Israel's Netanyahu to give statement amid signs of early election
* Defence chief's resignation over Gaza triggered crisis
* Coalition partners pushing for snap election
* Netanyahu has said wants to complete term ending in
(Adds imminent statement)
By Jeffrey Heller
JERUSALEM, Nov 18 (Reuters) - Israeli Prime Minister
Benjamin Netanyahu will make a televised statement on Sunday
after making a last-ditch effort to avoid the collapse of a
coalition government weakened by the resignation of his defence
Netanyahu, head of the right-wing Likud party, has met over
the past few days with coalition partners, some of whom have
called for an early election. Political pundits predict a snap
vote could come as soon as March, instead of November as
Netanyahu's office said he would make a statement to
reporters at 8 p.m. (1800 GMT), giving no details.
The remarks will follow a meeting between Netanyahu and his
finance minister, Moshe Kahlon of the centre-right Kulanu party,
who has urged setting an early election date.
Defence Minister Avigdor Lieberman's resignation, announced
on Wednesday over what he described as the government's lenient
policy towards an upsurge of cross-border violence with
Palestinian militants in the Gaza Strip, left the government
with a majority of only one seat in parliament.
That put the fate of Netanyahu's coalition at the mercy of
its partners, who have seen the four-term prime minister's
popularity take a rare hit in an opinion poll that showed
Israelis were unhappy with him over Gaza.
Netanyahu described his planned meeting with Kahlon as "a
last attempt to prevent the collapse of the government".
Addressing his cabinet on Sunday, he said it would be
"unnecessary and wrong to go to an election during this
sensitive period for our security".
ROCKETS, AIR RAIDS
Kahlon said on Hadashot TV news on Saturday that it was
impossible to run a coalition with control of just 61 of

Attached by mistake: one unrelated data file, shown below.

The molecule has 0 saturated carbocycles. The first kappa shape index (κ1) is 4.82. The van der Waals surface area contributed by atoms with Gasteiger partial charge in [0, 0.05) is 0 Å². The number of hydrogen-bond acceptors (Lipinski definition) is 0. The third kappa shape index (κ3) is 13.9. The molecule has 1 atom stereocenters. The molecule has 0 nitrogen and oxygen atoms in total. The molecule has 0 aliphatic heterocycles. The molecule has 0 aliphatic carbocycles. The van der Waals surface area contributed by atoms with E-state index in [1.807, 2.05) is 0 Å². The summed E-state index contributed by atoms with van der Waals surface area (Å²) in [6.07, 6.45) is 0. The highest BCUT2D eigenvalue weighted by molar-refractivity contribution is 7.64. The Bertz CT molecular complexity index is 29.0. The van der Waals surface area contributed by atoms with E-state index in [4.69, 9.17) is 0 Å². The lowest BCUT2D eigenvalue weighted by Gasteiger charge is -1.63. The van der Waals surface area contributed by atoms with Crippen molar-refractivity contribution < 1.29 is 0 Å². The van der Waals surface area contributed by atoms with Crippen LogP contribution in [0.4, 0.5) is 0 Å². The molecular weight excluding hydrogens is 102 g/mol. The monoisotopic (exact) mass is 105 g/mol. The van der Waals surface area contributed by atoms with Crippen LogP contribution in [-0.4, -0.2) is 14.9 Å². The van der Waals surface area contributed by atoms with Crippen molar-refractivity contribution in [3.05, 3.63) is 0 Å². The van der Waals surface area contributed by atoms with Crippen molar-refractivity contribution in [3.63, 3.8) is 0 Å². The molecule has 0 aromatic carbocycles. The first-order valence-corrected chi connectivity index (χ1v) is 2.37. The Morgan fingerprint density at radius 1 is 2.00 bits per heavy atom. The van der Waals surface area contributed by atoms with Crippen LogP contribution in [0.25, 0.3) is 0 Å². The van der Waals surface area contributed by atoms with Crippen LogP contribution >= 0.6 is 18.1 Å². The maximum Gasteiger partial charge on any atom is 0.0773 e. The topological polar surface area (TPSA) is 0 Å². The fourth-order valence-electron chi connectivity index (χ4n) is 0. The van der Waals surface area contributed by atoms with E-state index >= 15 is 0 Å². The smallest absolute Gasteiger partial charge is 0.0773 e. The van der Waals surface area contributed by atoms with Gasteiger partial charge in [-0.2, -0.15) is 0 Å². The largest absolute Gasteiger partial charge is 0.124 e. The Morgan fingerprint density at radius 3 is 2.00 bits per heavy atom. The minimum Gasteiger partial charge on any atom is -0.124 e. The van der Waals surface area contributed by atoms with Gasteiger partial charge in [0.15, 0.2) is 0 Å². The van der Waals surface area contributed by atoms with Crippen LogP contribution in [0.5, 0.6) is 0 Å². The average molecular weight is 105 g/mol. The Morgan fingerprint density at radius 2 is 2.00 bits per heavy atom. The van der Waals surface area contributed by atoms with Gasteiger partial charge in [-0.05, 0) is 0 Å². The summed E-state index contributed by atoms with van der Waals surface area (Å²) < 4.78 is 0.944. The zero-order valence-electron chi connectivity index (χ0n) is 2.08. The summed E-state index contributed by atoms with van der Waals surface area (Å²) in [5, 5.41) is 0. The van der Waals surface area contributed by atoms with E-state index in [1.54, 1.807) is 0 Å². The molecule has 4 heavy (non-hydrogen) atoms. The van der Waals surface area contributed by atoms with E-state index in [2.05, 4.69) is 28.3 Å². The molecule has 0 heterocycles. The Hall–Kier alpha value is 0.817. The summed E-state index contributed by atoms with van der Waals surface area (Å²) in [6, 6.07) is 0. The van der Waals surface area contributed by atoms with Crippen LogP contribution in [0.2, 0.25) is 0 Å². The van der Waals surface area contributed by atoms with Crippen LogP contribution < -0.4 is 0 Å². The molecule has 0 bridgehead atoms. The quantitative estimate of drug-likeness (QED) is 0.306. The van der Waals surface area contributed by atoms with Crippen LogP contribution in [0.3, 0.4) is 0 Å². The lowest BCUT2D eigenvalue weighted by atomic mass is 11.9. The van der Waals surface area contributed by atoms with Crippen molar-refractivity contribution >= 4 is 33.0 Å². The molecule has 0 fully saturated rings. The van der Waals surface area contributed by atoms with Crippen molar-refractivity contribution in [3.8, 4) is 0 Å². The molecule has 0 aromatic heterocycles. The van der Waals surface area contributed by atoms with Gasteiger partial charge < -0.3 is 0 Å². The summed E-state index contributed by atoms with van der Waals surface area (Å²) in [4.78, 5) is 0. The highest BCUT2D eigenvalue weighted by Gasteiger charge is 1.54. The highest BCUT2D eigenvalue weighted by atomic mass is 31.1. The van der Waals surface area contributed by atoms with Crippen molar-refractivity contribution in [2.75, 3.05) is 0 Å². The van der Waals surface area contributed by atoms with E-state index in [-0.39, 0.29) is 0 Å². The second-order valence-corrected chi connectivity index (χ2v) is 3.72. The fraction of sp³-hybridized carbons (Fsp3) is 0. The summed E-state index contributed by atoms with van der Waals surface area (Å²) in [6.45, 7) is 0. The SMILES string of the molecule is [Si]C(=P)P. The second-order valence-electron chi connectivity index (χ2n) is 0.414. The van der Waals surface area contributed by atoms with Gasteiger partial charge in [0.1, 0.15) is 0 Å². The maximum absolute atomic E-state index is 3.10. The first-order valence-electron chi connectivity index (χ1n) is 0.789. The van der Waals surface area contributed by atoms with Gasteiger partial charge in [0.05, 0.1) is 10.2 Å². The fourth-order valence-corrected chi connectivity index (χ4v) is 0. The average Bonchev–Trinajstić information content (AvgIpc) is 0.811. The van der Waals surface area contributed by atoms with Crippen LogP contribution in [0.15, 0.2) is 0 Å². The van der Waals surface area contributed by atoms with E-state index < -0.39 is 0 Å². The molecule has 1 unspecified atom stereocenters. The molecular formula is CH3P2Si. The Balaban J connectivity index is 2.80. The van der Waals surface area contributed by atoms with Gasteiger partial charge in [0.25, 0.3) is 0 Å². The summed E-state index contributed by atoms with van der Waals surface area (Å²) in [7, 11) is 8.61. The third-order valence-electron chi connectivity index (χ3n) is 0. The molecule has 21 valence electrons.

parliament's 120 seats.
Kahlon's call was echoed by members of the nationalist
Jewish Home whose head, Naftali Bennett, asked to succeed
Lieberman as defence chief but was turned down by Netanyahu on
On Sunday, Israeli media reports said Netanyahu was now
prepared to offer Bennett the post in a bid to keep Jewish Home
in the coalition.
Such a move, the unconfirmed reports said, would also be
aimed at forcing Kahlon to consider the risks to his own party,
which also courts nationalist voters, in being portrayed as the
main factor behind the collapse of a rightist government.
A poll published on Wednesday by Hadashot showed Likud
falling to 29 from 30 parliamentary seats after months of polls
that have shown it gaining power.
Only 17 percent of respondents were happy with Netanyahu's
policy toward Gaza, where he agreed to a ceasefire - dubbed by
Lieberman as "surrender" - after militants from its ruling Hamas
group launched almost 500 rockets into Israel on Monday and
Tuesday and Israel carried out dozens of air raids.
Netanyahu's re-election chances could also be affected by a
series of corruption cases against him in which Israel's
attorney-general is weighing his indictment.
An election would complicate promised moves by the United
States towards reviving Israeli-Palestinian peace efforts that
collapsed in 2014. The Trump administration has said it would
unveil a peace plan soon.
(Additional reporting by Maayan Lubell
Editing by Andrew Heavens and Emelia Sithole-Matarise)
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